Open-loop tracking of rising and setting GPS radio-occultation signals from an airborne platform: Signal model and error analysis

TitleOpen-loop tracking of rising and setting GPS radio-occultation signals from an airborne platform: Signal model and error analysis
Publication TypeJournal Article
Year of Publication2016
AuthorsWang K.N, Garrison J.L, Acikoz U., Haase JS, Murphy B.J, Muradyan P., Lulich T.
JournalIeee Transactions on Geoscience and Remote Sensing
Volume54
Pagination3967-3984
Date Published2016/07
Type of ArticleArticle
ISBN Number0196-2892
Accession NumberWOS:000377478400019
Keywordsatmosphere; global positioning system; low-earth-orbit; radio occultation; receiver; Remote; sensing; signal processing; troposphere
Abstract

Global Positioning System (GPS) radio-occultation (RO) is an atmospheric sounding technique utilizing the received GPS signal through the stratified atmosphere to measure refractivity, which provides information on temperature and humidity. The GPS-RO technique is now operational on several Low Earth Orbiting (LEO) satellites, which cannot provide high temporal and spatial resolution soundings necessary to observe localized transient events, such as tropical storms. An airborne RO (ARO) system has thus been developed for localized GPS-RO campaigns. RO signals in the lower troposphere are adversely affected by rapid phase accelerations and severe signal power fading. These signal dynamics often cause the phase-locked loop in conventional GPS survey receivers to lose lock in the lower troposphere, and the open-loop (OL) tracking in postprocessing is used to overcome this problem. OL tracking also allows robust processing of rising GPS signals, approximately doubling the number of observed occultations. An approach for "backward" OL tracking was developed, in which the correlations are computed sequentially in reverse time so that the signal can be acquired and tracked at high elevations for rising occultations. Ultimately, the signal-to-noise ratio (SNR) limits the depth of tracking in the atmosphere. We have developed a model relating the SNR to the variance in the residual phase of the observed signal produced from OL tracking. In this paper, we demonstrate the applicability of the phase variance model to airborne data. We then apply this model to set a threshold on refractivity retrieval based upon the cumulative unwrapping error bias to determine the altitude limit for reliable signal tracking. We also show consistency between the ARO SNR and collocated COSMIC satellite observations and use these results to evaluate the antenna requirements for an improved ARO system.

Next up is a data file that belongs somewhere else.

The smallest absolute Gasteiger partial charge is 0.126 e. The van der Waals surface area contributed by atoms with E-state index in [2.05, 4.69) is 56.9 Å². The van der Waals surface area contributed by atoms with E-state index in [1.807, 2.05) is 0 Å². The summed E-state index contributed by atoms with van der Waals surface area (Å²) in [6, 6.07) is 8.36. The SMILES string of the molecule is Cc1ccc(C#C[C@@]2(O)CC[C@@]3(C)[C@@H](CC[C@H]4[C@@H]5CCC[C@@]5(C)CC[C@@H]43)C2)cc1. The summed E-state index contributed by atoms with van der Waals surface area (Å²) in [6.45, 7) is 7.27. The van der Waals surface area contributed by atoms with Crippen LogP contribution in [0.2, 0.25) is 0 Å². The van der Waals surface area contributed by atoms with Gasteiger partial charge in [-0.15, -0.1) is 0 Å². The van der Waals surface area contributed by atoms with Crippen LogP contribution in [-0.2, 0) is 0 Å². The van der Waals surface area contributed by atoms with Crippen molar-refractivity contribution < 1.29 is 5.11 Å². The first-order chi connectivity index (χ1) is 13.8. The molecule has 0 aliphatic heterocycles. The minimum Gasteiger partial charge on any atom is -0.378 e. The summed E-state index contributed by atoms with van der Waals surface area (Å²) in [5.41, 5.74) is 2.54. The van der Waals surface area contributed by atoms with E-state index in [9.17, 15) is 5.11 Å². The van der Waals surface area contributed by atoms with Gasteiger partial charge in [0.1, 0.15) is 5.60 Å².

DOI10.1109/tgrs.2016.2532346
Short TitleIEEE Trans. Geosci. Remote Sensing
Student Publication: 
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Research Topics: 
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